Know Your Customers (KYC) and Anti-Money Laundering (AML) are some of the most critical compliances all banks and financial institutions must adhere to. To meet KYC/AML compliances, they are required to maintain specific records of their customers to prevent money laundering, terrorist activities, and identity theft.
Some major banks and FIs spend up to $500 million annually on KYC and AML, according to Thomson Reuters, mentioned by Forbes. On average, financial institutions spend around $60 million per year on KYC compliance. As the regulatory regimes become complicated and rigid, the compliance cost, as well as the time involved to meet them, will continue to rise. In addition to the massive cost, the existing KYC processes contain certain inefficiencies, such as:
- the duplication of KYC compliance work conducted within and between FIs
- inconsistent data between FIs and regulators, as keeping the information up to date is a long and tedious process
- a considerable amount of time and resources are put on manual validation and coordination of processes
Due to these pressing issues plaguing the current systems, redefining the standards is one of the top priorities for banks and financial institutions. These could be made more efficient and cost-effective with the use of blockchain technology.
Running KYC/AML checks on blockchain
Blockchain as a technology can go about as a secure and effective way to store data which is used for KYC/AML compliance. The information collected by banks and FIs about the customer would be stored in one block and saved on blockchain. This could accelerate the customer onboarding process for FIs and drastically reduce the expenses involved. Here is a list of benefits blockchain offers to banks and FIs when it comes to handing KYC/AML compliances.
- Banks and FIs will be able to use and share the data without the fear of it being compromised.
- The KYC/AML can be shared securely between divisions and other FIs, instead of having to collect and verify the user data repeatedly.
- Various departments of FIs can retrieve data instantly to conduct regulatory compliance in real-time, dramatically reducing the operational cost.
- As all the information will be present digitally, blockchain can smoothen the entire KYC/AML process and allow FIs to provide a better customer experience.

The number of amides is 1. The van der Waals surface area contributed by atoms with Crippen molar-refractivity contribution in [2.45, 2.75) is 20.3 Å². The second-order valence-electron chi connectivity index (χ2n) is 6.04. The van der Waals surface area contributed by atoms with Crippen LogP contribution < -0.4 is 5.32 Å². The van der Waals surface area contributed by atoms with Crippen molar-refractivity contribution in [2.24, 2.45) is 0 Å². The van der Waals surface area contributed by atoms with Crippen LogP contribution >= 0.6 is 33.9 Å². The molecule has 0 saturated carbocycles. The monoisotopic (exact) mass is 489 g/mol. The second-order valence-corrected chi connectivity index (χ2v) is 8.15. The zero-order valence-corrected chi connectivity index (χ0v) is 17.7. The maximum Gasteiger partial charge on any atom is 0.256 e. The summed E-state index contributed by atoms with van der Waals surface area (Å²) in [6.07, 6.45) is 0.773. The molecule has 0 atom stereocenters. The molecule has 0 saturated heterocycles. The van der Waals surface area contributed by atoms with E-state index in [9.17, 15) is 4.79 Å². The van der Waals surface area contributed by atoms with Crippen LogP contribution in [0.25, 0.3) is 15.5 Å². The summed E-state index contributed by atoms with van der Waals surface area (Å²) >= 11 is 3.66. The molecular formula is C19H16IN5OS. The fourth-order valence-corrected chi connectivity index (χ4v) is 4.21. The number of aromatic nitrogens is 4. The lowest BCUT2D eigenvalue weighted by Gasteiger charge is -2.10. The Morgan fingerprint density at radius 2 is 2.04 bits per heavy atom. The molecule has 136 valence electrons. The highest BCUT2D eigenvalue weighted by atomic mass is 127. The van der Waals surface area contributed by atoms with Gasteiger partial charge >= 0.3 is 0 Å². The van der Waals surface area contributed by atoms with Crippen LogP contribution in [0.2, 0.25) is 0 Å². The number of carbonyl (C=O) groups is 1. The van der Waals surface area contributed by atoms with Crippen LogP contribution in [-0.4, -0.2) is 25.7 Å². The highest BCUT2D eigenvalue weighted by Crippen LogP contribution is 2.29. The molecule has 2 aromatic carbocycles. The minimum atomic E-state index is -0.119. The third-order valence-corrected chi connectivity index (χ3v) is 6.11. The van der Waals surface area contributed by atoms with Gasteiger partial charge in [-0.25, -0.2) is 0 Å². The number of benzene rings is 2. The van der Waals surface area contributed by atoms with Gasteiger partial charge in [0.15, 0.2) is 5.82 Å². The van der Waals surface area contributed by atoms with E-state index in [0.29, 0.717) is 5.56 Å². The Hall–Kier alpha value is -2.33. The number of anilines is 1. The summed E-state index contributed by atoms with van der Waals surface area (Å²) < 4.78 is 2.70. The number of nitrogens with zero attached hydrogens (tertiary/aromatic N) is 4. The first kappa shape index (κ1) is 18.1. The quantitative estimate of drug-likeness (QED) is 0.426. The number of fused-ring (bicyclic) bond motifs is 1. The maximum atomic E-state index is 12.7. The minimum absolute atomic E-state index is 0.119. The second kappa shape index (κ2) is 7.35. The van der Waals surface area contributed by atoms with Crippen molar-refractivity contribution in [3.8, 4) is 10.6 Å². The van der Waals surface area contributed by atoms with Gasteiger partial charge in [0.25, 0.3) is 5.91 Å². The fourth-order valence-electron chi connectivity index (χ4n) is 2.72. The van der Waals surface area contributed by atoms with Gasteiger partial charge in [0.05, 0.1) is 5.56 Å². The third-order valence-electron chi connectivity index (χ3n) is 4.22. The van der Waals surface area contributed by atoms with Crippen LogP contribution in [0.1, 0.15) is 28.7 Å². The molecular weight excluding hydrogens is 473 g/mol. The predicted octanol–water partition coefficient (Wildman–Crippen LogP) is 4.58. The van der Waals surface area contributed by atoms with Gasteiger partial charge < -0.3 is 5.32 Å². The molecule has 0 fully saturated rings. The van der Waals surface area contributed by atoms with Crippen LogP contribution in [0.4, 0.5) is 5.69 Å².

Apart from streamlining KYC/AML process, blockchain technology can unlock a host of benefits in terms of enhancing the delivery of payments and financial services. To read in detail how blockchain can revolutionize the finance sector, head on to our ebook with the link provided below:
Which blockchain is suitable for KYC/AML
Blockchain is picking up pace with various applications across industries, be it finance or supply chain. However, not all blockchain platforms are built the same; some are better suited for certain use cases. In general, blockchain is offered as ‘private permissioned’ and ‘permissionless.’ In this case, private permissioned blockchains such as Hyperledger and Corda are best suited for banks and financial institutions. Why? Private permissioned blockchains offer enterprises with centralized authority to maintain privacy and control. They also come with reduced administration cost and faster processing of transactions over public blockchains. Furthermore, they provide low latency rates and simpler protocols as compared to public blockchains. All these benefits make permissioned blockchain a more suitable choice of banks and FIs to handle KYC/AML compliance.
You can read more on the difference between permissioned and permissionless blockchains here.
Summing up, it can be concluded that banks and FIs can assure better security, consistency, and operational effectiveness with blockchain. But, adopting blockchain to handle compliances will involve substantial investments in terms of time and resources. It could be a challenge to banks and FIs as the technology is still in its exploration stage.
As tech giants like IBM are working constantly to build robust KYC solutions on blockchain, the technology can unlock further use cases to incorporate KYC/AML features such as flagging and reporting to name a few. It’s a matter of time how banks can seize the full potential of blockchain.